When I look at these 12 areas I see perhaps four that may not have received the same attention as the others, they are; Protect stored cardholder data, Encrypt transmission of cardholder data across open, public networks, Track and monitor all access to network resources and cardholder data, and Regularly test security systems and processes.

Requirement 4: Encrypt transmission of cardholder data across open, public networks is clearly one that many organizations have overlooked, but are now starting to take steps to get their arms around. MFT is designed to address this specific weakness and provides organizations with many other benefits. I believe that this is the reason that Michael Osterman has identified MFT as one of the top five priorities.

TTH: Who are some of the companies you hold as clients? What have you been able to do for them?

KB: We have clients ranging from the Fortune 100 to small architecture and law firms, to U.S. government agencies. I’m half-kidding when I say if I were to tell you who those government agencies are, they might have to kill me.

In all seriousness, regardless of particular verticals or industries, they all have common needs – an effective way to share information between systems and/or business partners and a way to track what info has been shared, by whom, and when.

[The] key is making it as easy possible to share information without requiring technical or professional services, and without a user having to modify his/her behavior to deploy robust MFT.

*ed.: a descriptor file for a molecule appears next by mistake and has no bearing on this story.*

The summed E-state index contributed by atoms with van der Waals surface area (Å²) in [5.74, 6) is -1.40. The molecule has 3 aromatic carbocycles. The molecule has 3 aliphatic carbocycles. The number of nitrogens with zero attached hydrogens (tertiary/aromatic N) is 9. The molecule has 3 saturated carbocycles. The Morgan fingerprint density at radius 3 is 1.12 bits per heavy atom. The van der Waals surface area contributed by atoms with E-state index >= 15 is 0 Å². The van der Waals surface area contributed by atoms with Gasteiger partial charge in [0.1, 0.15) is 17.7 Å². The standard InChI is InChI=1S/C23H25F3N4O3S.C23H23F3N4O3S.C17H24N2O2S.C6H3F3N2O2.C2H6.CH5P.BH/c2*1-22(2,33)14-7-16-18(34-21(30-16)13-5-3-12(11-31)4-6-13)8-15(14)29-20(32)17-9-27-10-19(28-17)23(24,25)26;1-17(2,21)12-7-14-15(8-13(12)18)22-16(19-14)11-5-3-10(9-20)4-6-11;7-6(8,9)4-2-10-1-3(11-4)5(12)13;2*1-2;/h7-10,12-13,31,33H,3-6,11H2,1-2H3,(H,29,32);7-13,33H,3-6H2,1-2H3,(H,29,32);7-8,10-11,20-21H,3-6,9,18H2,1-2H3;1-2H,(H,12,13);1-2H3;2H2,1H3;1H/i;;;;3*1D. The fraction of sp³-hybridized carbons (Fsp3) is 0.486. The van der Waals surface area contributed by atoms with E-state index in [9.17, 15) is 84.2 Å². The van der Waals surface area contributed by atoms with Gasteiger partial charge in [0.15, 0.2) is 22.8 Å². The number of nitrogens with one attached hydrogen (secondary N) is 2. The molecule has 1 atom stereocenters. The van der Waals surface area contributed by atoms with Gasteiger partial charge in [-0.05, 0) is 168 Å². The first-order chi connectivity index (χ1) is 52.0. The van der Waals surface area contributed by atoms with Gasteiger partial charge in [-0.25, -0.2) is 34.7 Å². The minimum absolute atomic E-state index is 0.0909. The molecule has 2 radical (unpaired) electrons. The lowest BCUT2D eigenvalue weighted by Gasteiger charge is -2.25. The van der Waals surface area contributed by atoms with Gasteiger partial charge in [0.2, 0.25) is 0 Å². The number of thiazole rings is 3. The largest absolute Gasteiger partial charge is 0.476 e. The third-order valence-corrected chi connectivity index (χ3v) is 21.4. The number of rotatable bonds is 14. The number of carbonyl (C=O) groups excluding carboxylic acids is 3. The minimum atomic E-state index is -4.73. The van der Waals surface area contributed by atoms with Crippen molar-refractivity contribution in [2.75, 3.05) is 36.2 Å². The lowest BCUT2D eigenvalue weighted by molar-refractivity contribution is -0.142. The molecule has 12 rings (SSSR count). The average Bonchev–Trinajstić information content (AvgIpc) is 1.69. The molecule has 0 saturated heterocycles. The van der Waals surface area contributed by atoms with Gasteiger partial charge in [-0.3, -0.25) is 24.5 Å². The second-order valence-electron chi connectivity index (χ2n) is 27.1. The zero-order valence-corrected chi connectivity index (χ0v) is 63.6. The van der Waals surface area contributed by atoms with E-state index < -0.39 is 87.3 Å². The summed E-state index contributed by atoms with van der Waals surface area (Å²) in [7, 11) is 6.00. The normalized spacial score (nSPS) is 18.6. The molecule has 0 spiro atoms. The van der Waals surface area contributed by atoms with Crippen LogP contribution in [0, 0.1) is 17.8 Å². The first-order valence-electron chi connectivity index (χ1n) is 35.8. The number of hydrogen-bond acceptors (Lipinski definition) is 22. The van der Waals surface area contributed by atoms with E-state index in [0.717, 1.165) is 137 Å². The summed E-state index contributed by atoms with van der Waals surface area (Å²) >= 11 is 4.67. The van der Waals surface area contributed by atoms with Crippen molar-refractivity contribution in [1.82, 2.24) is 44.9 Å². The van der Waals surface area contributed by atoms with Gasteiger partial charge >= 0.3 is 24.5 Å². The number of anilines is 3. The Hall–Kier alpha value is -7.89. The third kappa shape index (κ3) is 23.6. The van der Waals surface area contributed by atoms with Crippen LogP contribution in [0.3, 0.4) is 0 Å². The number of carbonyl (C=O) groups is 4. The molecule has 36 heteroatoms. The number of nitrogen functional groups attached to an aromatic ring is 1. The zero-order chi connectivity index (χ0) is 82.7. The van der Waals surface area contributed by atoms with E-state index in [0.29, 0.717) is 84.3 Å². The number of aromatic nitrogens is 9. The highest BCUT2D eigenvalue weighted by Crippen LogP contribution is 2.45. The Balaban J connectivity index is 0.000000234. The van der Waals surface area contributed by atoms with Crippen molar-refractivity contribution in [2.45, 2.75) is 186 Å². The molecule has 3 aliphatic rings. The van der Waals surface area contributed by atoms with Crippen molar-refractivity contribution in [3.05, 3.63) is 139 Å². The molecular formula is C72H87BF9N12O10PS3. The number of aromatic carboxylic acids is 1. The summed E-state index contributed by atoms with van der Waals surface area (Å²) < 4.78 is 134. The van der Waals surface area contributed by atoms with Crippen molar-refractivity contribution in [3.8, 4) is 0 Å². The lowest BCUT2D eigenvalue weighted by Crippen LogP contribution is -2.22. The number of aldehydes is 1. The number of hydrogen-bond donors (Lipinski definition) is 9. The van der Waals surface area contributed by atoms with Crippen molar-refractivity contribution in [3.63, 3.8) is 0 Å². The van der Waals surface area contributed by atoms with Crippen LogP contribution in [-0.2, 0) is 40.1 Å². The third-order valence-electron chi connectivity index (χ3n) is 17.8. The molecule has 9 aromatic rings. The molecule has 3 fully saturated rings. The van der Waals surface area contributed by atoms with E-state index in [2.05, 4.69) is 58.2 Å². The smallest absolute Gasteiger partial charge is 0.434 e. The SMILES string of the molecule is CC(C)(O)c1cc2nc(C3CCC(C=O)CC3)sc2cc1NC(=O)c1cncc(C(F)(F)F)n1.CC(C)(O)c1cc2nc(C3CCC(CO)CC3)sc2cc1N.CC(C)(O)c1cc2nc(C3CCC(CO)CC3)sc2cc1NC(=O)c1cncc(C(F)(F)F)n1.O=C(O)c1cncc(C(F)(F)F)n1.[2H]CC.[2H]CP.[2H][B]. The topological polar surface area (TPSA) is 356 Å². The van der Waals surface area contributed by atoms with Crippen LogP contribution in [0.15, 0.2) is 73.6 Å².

At this point in the interview, we talked a little about Slingshot, one of the products Proginet offers for email attachment management. Slingshot is just one of four different products offered by the company. Another, aimed at MFT, is called the CyberFusion Integration Suite. The CFIS has five components that allow a company to send files of any size to anyone anywhere, regardless of platform.

Slingshot interested us because of its features and usage. Unlike MFT, which is aimed at larger enterprises, Slingshot is almost universal when it comes to company size, anyone would benefit from having it. Not to mention, Slingshot has the same scope as CFIS, where file size doesn’t matter, and everything is secured.

TTH: What about SMBs, how can the little guy benefit from Slingshot?

KB: Slingshot 1.6 has an Outlook plug-in that provides an enhanced capability to send, secure, and control attachments, thus solving all of the major problems associated with email attachments – size, space, security, and control.

Additionally, [it] enables a user to send any size file to anyone with Internet access, even if the user doesn’t have an email account or doesn’t have access to their email system.